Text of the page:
However, Cisco still had Windows ties even in its Web apps, as many were written explicitly for Microsoft Internet Explorer 6 and its ActiveX language for client-server app interaction. Microsoft never brought ActiveX to the Mac, and it had dropped IE for the Mac previously. That was one reason for IT's aversion to the Mac years ago, and why later it told Mac users to run IE in a virtual desktop, forcing the use of a hybrid OS X-Windows environment. That didn't please Mac users. "A common UI imposed over a chosen device breaks the whole reason people get what they wanted in the first place."
But then came the iPad, which didn't support ActiveX and couldn't run native virtualization apps as OS X could. Cisco saw strong value in tablets, so it made the significant effort to rework its Web apps to be platform-independent, meaning dropping ties to ActiveX and IE6. As a byproduct of that iPad enablement, Cisco's Web apps could run on Macs and many other platforms (such as Linux, which is now a supported PC choice for employees, in addition to Windows PCs and Macs).
Changes in computing have removed or reduced many admin needs
Apple deserves credit for making OS X friendlier to IT management needs, but it was clear from my conversation with Belding that external factors were even more important to Cisco's ability to embrace the Mac.
The iPad and iPhone were the key change agents, forcing IT to first accept and then embrace heterogeneity as well as move beyond proprietary ties to Windows technology. It was iOS that got IT to accept having a second management platform in addition to its Windows tools; Apple was simply smart enough to hitch OS X to the same MDM wagon.
The same phenomenon has been playing out in the world of application providers: SaaS apps aren't typically tied to a specific operating system, so the platform used to access them matters even less. As a result, the percentage of applications that don't run on OS X has declined. That has removed a key technical obstacle to allowing Macs and other non-Windows platforms into Cisco as equal citizens.
A different aspect of the cloud figures into the backup equation. As noted, Cisco found that more and more data was being stored on cloud services and corporate servers because doing so let employees access it at the office, at home, or on the go with whatever devices were in hand. Cisco quickly realized that server-based data was more easily tracked, managed, and secured than those scattered across local hard drives, personal cloud services, and thumb drives. So rather than block the use of cloud storage as many companies today do, it encouraged the use of such services -- provided by Cisco in an enterprise-managed version, of course.
"We want IT to be the path of least effort. You get security and experience that way. ... People usually want to do the right things, so you really need to show them how."
As for the fear of iCloud that I often hear from IT admins, Cisco monitored where users stored their business documents, and it wasn't in iCloud. One reason is that most employees use Microsoft Word, which has Windows and OS X versions, but no iCloud-compatible version. Likewise, the tools for working with PDF documents aren't typically iCloud-enabled, and OS X's iCloud-enabled Preview has no iOS version. In both cases, users tend to use a Cisco-sanctioned cloud storage service that has no such dependencies or availability mismatches. iCloud is mostly used for personal information, such as photos and music. "So iCloud not really an issue."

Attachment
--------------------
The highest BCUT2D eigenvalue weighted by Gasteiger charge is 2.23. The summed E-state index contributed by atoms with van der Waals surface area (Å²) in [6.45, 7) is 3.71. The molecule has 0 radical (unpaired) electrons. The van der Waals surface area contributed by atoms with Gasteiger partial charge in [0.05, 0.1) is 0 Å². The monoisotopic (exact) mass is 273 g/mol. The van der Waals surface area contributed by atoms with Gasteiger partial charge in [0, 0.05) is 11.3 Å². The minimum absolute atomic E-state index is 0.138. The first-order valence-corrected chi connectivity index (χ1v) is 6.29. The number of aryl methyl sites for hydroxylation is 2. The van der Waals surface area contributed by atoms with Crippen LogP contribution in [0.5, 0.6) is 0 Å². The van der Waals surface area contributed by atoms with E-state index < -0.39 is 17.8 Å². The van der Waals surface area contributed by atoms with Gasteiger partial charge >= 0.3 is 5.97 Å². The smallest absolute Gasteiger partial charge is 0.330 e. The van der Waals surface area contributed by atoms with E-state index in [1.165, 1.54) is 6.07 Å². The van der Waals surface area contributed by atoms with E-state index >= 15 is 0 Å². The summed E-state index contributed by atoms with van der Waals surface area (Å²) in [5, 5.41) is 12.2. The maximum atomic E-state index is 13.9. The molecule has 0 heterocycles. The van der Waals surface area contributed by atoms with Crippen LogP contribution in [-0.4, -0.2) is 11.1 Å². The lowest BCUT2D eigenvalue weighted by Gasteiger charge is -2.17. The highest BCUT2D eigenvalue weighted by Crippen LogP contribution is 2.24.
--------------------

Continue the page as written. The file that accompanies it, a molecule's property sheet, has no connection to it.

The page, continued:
Another technology-related change is Apple's decision to provide months-long developer previews for new OS X (and iOS) versions. That gives IT three to six months to test applications for compatibility, as well as get comfortable with new OS-level capabilities. Microsoft has long provided preview releases so IT customers can be prepared. Now Apple does, too. (Google, on the other hand, does not, but the uneven rollout of Android versions across device makers and carriers helps build in comparable testing time.)
Cisco's IT group stopped thinking about computers as separate from mobile devices. "They're all devices, and we accept them if they meet our policies," Belding said. That mental shift helped create a unified framework for managing whatever users might have today and tomorrow. The solutions may need tailoring to specific devices, but the principles and requirements could be made consistent, as could the supporting services. That reframed the issue from one of endless stovepipes to one of a common framework for computing and information management.
And Cisco's IT group realized that everything "moves at the speed of mobile, and we need to move with it." Providing an app catalog for all platforms of both provided and recommended apps, offering managed cloud storage, using policy-oriented management tools to validate compliance on the fly of user devices, testing devices in beta phases, proactively communicating with users (such as saying, "We know many of your will buy the X device being released next week; please give us a week to make sure it works fine before you do"), and looking for ways to say yes quickly are all methods Cisco's IT has used to do that.
It's not easy, but it has let Cisco satisfy employees' personal work styles, take advantage of more technology adoption, and make IT a positive force in the company.
This article, "Cisco shows how to manage 35,000 Macs," was originally published at InfoWorld.com. Read more of Galen Gruman's Smart User blog. For the latest business technology news, follow InfoWorld.com on Twitter.